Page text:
Why do I say this? Look at Northwestern's remaining schedule. They get Indiana and Minnesota, but they have a 4 game stretch against Nebraska, Iowa, then on the road to face Michigan and MSU. If that isn't a challenging stretch, I'm not sure what constitutes one. If Northwestern is favored in even one of these games in this 4 game stretch, I will be surprised. The Wildcats could very well lose all four of these games. Add in a tough road game against Penn State (it is challenging, at least for now) and a rivalry game against Illinois, and the Wildcats could easily go 2-6 or 3-5 in Big Ten play. Given that, they have to win all their non-conference games or at least 3 to make a bowl game. This is why the most important stretch of the season is the beginning for Northwestern.
I think the Wildcats will be decent next year, but the schedule and offseason losses are just too significant for the Wildcats to be anything except a minor factor next year. Fitzgerald and Northwestern are moving in the right direction, but they still need to add consistency to their play if they want to be a bigger factor. They will have to come out of the gate hot and keep it up if they want a chance to get back to a bowl game. I do think they can get to a bowl game, but I really think their win limit is about 7, unless something extraordinary happens. If a guy like Prater can come in and make a big impact, they have a chance, but otherwise, look for 6 or 7 wins. Kyle Curtiss, our football writer, has them at 8-4, but I see 6-6 as a more realistic record.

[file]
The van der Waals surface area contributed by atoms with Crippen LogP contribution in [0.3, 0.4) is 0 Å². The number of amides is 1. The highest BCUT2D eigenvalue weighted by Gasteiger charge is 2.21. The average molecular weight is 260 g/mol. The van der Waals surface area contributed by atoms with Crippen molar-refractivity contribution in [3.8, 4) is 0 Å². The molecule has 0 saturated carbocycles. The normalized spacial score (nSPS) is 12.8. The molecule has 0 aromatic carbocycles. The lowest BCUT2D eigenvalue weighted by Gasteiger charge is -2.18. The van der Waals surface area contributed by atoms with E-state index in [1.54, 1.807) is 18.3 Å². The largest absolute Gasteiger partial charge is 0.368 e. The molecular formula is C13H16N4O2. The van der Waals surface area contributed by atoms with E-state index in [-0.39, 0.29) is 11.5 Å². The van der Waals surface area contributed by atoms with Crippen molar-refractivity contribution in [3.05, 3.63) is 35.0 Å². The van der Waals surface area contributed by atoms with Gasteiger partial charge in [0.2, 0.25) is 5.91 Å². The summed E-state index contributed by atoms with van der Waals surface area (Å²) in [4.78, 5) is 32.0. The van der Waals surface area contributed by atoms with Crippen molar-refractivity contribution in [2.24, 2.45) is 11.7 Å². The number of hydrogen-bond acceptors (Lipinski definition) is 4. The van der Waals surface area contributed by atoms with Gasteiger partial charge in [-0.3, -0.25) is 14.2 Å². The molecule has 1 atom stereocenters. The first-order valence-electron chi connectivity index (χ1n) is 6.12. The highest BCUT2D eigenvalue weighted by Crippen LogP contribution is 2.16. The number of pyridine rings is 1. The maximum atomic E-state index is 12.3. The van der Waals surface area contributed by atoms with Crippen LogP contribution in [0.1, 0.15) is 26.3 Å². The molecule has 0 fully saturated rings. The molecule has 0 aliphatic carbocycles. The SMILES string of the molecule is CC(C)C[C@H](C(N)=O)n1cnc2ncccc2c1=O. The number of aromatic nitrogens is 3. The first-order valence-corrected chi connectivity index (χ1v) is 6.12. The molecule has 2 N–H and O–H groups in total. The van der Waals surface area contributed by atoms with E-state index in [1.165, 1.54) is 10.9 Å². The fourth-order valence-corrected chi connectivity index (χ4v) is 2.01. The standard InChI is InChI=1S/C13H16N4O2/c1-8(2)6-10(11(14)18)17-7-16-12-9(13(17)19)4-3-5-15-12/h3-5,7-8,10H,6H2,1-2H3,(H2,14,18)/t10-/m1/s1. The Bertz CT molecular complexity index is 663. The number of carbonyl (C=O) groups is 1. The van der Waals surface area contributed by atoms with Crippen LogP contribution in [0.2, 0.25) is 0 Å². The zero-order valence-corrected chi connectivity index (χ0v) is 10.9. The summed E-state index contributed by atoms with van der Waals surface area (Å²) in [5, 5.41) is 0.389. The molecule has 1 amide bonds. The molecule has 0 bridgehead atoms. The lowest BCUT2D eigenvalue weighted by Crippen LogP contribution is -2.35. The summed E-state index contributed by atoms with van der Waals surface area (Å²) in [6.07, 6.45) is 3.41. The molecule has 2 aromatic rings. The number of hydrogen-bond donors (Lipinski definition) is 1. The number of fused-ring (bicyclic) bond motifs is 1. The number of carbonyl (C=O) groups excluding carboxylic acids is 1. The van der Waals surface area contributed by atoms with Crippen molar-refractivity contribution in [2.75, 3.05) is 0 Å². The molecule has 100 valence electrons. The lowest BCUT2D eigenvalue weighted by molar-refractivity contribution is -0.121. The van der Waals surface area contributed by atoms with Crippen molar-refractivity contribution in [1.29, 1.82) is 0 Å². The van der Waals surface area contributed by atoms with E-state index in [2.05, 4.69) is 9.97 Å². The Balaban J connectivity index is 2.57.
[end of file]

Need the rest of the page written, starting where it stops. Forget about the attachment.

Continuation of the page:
Big Ten Finish: 7th
Ability To Compete With Top Teams: Small
Upset Status: Medium
Bowl Status: Bid to Average Bowl